ceo holding employment contract job offer hiring welcoming female African American newcomer worker manager shaking hands in contemporary office. Human resources concept.

Project INSIGHTS REPORT

A Newcomer Employment Resilience Network NL (NERN NL) – Optimizing Connections; Making the Match

Inclusive Economy, Pathways to jobs

Executive Summary

The COVID-19 pandemic meant there were less networking opportunities and increased challenges for professionals who were newly arrived in Newfoundland. The Association for New Canadians (ANC) created the Newcomer Employment Resilience Network (NERN) to address these challenges and gaps in support for newcomers experiencing workforce disruptions and employers who were forced to change how they operate.

Over a two-year period from 2021 to 2023, the ANC team engaged 167 newcomers and 115 local employers and businesses in 36 sector-specific sessions and workshops and connected 49 newcomer professionals to mentors in relevant sectors. Overall, 87% of mentees felt the program met or exceeded their expectations including improved job search skills and knowledge of Canadian workplace culture. For local employers and businesses, 90% said they became more aware of and better understood newcomer professionals and their skills. However, only 30% said hiring skilled newcomer professionals was a significant outcome of participating in the program.

The project demonstrated how sector-specific networks can improve job prospects for newcomers and foster collaboration among local employers and businesses. The initiative also showed the value of tailored mentoring and involving community agencies to better integrate newcomers into the job market.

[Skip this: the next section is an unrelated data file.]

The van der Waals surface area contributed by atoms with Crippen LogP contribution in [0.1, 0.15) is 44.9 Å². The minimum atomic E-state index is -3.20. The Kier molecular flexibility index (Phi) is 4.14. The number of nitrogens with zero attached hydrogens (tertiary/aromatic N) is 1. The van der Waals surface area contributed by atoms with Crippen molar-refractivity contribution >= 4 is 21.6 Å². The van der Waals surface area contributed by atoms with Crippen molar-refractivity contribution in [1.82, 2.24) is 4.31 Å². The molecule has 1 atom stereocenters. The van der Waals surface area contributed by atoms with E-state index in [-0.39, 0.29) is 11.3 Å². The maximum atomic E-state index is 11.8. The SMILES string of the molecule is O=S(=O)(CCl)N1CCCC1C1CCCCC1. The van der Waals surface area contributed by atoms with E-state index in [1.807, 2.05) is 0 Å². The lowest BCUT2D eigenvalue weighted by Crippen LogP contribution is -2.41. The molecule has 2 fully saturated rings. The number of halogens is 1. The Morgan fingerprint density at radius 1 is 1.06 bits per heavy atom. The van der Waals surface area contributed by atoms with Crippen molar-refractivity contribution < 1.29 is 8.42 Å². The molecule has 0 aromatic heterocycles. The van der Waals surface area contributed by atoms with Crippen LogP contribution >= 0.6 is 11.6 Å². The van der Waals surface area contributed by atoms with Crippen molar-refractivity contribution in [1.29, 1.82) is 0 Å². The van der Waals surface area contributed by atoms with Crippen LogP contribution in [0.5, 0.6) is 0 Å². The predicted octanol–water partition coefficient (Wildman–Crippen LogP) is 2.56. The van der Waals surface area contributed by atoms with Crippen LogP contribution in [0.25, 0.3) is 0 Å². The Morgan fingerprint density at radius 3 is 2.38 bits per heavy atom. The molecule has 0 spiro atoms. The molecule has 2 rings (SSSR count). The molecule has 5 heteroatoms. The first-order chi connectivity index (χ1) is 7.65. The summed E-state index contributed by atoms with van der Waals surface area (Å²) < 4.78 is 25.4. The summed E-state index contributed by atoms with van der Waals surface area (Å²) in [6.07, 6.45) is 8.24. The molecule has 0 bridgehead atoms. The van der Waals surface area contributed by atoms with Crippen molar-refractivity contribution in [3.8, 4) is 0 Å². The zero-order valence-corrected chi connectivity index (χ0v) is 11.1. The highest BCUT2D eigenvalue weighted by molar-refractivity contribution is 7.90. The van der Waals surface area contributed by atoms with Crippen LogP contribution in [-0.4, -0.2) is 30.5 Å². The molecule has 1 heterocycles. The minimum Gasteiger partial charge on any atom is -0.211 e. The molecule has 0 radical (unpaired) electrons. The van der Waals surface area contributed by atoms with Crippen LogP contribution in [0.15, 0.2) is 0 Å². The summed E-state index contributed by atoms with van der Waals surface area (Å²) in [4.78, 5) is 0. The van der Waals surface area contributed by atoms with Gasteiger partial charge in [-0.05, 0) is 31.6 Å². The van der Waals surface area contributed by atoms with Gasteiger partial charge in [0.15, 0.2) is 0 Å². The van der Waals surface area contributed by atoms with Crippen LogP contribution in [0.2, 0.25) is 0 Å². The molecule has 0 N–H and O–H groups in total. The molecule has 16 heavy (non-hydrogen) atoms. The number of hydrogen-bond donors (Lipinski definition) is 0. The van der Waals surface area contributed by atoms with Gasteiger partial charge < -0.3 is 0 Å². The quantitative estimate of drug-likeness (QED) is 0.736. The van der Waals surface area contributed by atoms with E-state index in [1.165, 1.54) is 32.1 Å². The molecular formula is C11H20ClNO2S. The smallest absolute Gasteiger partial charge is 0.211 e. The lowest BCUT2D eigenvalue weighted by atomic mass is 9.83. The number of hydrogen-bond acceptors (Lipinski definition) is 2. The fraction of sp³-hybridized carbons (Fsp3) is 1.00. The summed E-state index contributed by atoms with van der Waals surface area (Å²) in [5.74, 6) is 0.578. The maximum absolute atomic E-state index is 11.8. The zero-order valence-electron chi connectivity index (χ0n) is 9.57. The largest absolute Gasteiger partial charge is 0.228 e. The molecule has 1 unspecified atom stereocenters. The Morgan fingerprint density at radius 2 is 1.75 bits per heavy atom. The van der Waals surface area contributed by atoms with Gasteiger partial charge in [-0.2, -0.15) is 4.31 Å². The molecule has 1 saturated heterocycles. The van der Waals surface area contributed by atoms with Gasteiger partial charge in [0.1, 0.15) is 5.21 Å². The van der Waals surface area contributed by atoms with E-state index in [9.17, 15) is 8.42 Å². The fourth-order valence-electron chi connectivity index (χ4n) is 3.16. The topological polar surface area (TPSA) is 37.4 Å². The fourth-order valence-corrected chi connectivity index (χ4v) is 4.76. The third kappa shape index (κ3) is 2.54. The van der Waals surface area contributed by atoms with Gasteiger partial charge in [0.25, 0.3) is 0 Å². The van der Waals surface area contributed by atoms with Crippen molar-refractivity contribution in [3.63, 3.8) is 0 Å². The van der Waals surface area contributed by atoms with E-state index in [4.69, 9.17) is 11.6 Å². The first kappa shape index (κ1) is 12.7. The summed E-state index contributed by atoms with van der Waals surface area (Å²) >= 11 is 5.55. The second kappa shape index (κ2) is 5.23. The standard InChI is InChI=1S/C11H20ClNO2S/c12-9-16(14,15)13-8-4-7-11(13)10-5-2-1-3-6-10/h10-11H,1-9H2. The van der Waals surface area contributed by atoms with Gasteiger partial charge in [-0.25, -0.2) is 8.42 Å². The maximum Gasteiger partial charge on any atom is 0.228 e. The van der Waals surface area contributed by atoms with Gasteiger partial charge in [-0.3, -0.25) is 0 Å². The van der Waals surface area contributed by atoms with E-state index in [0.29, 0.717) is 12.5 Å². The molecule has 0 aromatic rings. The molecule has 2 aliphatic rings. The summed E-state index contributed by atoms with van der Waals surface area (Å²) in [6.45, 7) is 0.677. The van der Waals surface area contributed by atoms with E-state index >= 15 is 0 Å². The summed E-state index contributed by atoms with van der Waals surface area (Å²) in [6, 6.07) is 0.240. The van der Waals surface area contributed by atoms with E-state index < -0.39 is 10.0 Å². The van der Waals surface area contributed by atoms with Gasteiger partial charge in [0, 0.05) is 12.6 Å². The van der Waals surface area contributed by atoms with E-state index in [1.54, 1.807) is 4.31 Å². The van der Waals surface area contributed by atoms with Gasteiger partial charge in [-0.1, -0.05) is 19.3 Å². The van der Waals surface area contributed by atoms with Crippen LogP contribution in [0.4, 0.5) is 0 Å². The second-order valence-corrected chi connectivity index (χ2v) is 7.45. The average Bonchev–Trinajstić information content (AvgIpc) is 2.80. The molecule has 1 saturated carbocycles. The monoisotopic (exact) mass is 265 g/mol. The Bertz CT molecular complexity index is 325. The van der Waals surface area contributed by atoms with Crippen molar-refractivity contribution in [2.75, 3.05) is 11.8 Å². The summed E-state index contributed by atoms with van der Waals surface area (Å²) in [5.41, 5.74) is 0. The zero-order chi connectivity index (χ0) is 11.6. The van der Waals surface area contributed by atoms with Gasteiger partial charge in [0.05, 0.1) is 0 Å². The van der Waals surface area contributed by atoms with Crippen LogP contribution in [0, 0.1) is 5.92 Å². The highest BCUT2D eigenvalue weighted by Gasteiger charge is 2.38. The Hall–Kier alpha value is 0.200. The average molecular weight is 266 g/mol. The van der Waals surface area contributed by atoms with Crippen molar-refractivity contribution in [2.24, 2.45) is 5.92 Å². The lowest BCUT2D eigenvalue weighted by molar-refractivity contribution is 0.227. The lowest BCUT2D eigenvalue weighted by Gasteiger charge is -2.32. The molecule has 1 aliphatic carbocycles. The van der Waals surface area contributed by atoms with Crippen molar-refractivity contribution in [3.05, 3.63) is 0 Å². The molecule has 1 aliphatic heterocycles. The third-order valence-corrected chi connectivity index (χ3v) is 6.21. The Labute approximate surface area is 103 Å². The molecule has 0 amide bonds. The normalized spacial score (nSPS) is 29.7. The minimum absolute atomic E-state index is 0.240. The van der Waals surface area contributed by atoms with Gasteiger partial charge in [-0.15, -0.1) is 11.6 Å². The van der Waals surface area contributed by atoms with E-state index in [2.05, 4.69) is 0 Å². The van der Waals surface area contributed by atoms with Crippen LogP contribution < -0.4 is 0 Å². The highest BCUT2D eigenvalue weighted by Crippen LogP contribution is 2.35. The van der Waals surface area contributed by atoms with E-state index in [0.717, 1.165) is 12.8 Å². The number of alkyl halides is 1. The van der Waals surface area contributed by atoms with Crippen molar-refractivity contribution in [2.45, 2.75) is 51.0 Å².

CONTRIBUTOR

Ramsha Naveed,
Innovation Lab Specialist at FSC

Date PUBLSHED

August 2023

PARtner

Association for New Canadians (ANC), formerly AXIS Career Services

Locations

Newfoundland and Labrador

INvestment

$270,420.00

Download Report

Key Insight #1

Sector-specific mentorship programs give newcomers valuable opportunities to expand their network, better understand the skills and experience needed to get work in their desired sector, and explore pathways to employment.

Key Insight #2

Collaborative networks can mobilize knowledge and ways for workers to learn new skills and upgrade their existing ones when the labour market changes, especially when they are able to effectively engage employers.

Key Insight #3

Community agencies can help local labour market participation through collaborative initiatives that make local employers more aware of the skills and expertise newcomers offer.

blue and white thumb tacks on a corkboard

The Issue

Professional networking was significantly disrupted by the COVID-19 pandemic, making it especially difficult for newcomers and international graduates to “get their foot in the door.” The absence of in-person events and closures of physical workplaces made it hard for job seekers to connect with recruiters, employers and industry experts. This situation exacerbated common challenges recent immigrants already face such as layoffs, underemployment, social isolation, sense of hopelessness and loss of skills.

Businessman leadership speaking to employee for coaching, mentorship and economy planning in corpor.

What We’re Investigating